My problem with reading your posts is that you bring up ideas and then say they are not relevant. It's very hard to follow because of that. What I would like is for you to point out just how the image you 'see' of the rainbow appears to be at or in the drops. Can you really believe that my parallax (or even the binocular effect) can place the image anywhere other than at a great distance? And are you really dismissing the effect of other visual clues in the way the image 'position' is determined by the brain? (Do you understand what I am saying about Parallax?)
You brought up the concept of "virtual images" which is not relevant here. I just pointed out that the only image here is inside the drop and I said that it is not relevant right in the same post.
I'm afraid the whole point about a rainbow is that it is virtual. The light does not come from a point that is in line with your vision. It comes from the Sun, which is behind you. It is precisely the same as an image in a mirror. You have not proved it's not.
The light of different wavelengths just comes from different directions - not different points. How is that anything but a virtual image? It is you who first introduced the idea of focussing and image formation. What exactly is your modified stance on this matter? You seem to keep shifting.
And where is your rebuttal for my Parallax point? It all hangs on that. You have not yet said how you could actually tell where this cloud is positioned, without other clues. In fact you really haven't answered any of my points, I think. So, how about it? How can you construct an "image" inside the drop (image of what??), bearing in mind that the rainbow covers several degrees of your vision and a drop covers a fraction of a second of arc?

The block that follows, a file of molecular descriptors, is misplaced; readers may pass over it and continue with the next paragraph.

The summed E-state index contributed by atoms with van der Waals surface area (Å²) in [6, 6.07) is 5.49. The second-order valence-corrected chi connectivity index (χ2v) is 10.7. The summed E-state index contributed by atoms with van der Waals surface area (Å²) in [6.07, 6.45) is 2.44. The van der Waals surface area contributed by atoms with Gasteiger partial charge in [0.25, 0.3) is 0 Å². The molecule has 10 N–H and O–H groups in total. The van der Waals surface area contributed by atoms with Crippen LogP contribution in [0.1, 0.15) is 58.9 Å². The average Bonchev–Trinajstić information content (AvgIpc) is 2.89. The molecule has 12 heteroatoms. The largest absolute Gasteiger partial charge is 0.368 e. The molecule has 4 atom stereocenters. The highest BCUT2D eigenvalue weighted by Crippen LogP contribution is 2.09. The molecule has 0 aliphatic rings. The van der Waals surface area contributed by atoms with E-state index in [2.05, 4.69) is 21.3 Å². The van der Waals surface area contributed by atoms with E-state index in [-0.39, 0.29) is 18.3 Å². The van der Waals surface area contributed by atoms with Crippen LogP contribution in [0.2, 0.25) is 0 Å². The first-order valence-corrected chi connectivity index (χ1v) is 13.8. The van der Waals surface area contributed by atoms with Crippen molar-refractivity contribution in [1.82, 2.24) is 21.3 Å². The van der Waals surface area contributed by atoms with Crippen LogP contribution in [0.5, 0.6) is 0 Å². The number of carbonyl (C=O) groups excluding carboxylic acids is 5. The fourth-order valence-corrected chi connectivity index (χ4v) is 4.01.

I think you are having a problem with the common definitions that we use in optics.
The term "virtual image" that you originally used has a specific meaning which not applicable to a rainbow.
Wrong. The first occurrence of the word "image" in this thread is in your post:
Did I mention "focussing" to produce an image? I don't think so - because I do not agree that any focussing is involved. Why do you 'focus' on trivial points rather than getting down to the real issue?
OK. I think we would both describe an image as 'something you can see'. You can see a rainbow so it is an image. Have you a problem with that? So what kind of image is a rainbow?
There are two classes of image, in optics: real and virtual. To be a real image, light from each part of the image must radiate from an identifiable point in space: the focus of a lens or curved mirror. You could put your finger at a point in space, after the image former and project that image onto your finger. Can you do that with a rainbow? No. Your finger will just be illuminated with white Sunlight, wherever you put it.